To argue, as Cogan does, that 'readers would not notice any kind of different slant to the stories' absent the subtitle, fails to grasp an essential element of, say, the chapter on Spain, in which the author is at pains to suffer the sexual aggressiveness of one randy British ex-pat housewife who obviously assumed the author is straight. In a chapter on China, when Murray asks Matthew if he is 'trying to get decorating ideas,' the ambiance clearly evokes a gay stereotype. Identifying the narrator's orientation works for the integrity of the pieces as well as the writer in a number of other instances as well.
The commentator takes me to task for finding his beloved expat milieu on Lake Chapala's shores an often unsavory collection of auslanders who might have been better disposed to staying home in the first place. Cogan cites instances in which I skewer Ajijic's gringos for mistreating Mexican nationals, yet he rather blithely states that he and his wife 'have lived happily in the dreaded village for seven years'. Not once, though, do I criticize the town or its natives - or its old-time expatriates. My salient complaint, by contrast, is consistently about the very 'insensitive boors' - outsiders all - whom Cogan chooses not to notice. He also misses entirely the point about the overbuilding and threats to the local carrying capacity when he glows smugly about 'a new house being built or an old house being totally renovated by gringos who seem to be only too happy to be there.' What, then, I must ask, about Ajijic's Mexicans? What about the critic's 'most courteous and friendly people you'll ever meet?' Are these foreigners resettling at Lake Chapala, or are they national denizens there? Surely not the former, I say.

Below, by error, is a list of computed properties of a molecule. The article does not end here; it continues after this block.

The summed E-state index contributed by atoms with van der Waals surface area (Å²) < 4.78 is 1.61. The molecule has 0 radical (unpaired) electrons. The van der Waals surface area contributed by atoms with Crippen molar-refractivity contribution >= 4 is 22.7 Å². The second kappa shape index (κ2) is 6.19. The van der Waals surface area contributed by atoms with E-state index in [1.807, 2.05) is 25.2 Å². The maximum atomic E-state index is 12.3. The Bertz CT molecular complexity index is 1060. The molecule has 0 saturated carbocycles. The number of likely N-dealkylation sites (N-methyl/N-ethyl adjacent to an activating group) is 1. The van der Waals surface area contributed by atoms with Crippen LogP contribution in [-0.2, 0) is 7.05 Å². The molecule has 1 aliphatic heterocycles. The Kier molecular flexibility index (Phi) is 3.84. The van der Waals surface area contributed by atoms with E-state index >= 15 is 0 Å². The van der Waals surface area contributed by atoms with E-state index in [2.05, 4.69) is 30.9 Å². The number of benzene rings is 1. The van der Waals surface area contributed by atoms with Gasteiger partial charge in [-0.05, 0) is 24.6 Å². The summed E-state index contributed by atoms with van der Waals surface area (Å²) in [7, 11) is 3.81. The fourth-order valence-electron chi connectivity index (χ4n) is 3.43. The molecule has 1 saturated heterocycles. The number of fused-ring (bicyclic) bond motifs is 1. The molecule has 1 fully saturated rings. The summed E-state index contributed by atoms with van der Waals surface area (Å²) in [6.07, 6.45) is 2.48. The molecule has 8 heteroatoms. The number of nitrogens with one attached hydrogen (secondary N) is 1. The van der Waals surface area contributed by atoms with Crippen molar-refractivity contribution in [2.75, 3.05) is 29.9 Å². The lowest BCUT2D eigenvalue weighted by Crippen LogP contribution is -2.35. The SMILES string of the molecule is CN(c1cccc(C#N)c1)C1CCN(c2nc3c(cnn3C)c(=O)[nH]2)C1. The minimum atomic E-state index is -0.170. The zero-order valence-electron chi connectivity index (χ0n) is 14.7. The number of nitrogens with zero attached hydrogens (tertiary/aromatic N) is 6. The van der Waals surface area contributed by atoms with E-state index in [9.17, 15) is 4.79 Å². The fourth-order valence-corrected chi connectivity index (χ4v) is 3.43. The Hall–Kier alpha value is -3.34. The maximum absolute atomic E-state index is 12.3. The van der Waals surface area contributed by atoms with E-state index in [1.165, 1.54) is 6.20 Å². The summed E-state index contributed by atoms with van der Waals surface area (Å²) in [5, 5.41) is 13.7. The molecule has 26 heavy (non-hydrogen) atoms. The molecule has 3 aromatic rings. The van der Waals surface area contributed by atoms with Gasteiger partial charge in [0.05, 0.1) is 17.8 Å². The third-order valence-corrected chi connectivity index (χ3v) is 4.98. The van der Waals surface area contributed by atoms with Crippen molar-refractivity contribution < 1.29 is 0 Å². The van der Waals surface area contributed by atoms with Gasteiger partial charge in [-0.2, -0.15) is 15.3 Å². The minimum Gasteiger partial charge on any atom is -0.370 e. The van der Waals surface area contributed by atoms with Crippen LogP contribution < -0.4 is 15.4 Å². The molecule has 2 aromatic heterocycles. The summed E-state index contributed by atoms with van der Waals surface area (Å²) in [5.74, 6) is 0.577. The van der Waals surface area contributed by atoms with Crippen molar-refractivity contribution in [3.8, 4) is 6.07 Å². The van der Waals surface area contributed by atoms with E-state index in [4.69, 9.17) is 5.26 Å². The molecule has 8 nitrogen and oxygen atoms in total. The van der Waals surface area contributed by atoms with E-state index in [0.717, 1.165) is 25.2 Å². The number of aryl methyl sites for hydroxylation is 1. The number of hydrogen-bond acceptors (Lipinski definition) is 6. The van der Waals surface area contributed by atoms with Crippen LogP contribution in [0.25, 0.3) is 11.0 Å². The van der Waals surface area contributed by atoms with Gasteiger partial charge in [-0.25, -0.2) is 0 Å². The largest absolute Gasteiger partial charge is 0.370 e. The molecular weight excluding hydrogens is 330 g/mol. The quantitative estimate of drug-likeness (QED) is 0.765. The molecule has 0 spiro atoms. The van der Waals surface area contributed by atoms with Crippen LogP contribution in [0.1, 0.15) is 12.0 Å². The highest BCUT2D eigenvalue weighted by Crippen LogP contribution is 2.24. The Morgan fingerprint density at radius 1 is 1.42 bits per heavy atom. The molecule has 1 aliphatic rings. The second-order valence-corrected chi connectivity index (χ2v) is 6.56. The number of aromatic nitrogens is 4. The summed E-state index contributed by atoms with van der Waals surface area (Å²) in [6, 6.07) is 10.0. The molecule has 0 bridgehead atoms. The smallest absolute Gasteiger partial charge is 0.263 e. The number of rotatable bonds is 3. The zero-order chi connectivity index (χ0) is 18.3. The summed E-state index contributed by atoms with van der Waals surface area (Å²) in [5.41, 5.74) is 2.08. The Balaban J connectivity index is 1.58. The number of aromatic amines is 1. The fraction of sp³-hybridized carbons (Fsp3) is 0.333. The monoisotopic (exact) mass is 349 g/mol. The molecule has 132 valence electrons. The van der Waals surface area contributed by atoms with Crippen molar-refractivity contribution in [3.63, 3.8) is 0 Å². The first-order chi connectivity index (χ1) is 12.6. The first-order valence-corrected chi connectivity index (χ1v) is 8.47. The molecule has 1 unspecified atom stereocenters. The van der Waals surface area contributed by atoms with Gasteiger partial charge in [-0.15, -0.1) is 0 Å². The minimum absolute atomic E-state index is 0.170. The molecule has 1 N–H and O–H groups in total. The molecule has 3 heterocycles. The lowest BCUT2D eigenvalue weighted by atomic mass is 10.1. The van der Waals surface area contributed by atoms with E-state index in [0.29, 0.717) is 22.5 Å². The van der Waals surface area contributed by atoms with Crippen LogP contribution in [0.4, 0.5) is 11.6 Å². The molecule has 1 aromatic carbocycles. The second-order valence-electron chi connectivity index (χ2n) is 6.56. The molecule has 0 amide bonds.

True, many expats are polite and fit in comfortably. But many of the foreign community's unamusing grumps with their gringo bucks and rude manners have for nearly a decade been mucking up the region's hitherto peaceful social tenor and dramatically changing its physical character. I've been alternately visiting and living in Ajijic for over 20 years (and visiting Mexico often since 1966). I think Cogan fails to see the negative trends that I and many others who've lived here a long time have been lamentably and painfully witnessing in recent years. I would surmise the man arrived too recently to be affected. A Canadian, Mr. Cogan may be so comforted by the sunny climate that he has immunized himself against the changes. I rest my case on long experience not exclusive to the purview of my own personal observations."
Dear reader/browser: this is Alan Cogan again simply saying that obviously Robert Champ and I are both sticking to our individual viewpoints. I'll leave it to you to make up your own mind about " Approaching the Cosmos…Hotel."
Available from Amazon Books: Paperback
Approaching The Cosmos… Hotel
Xlibris Corporation, 2000
Travelling the World with a Gay Sensibility
By Robert Champ
Available from Amazon Books: Paperback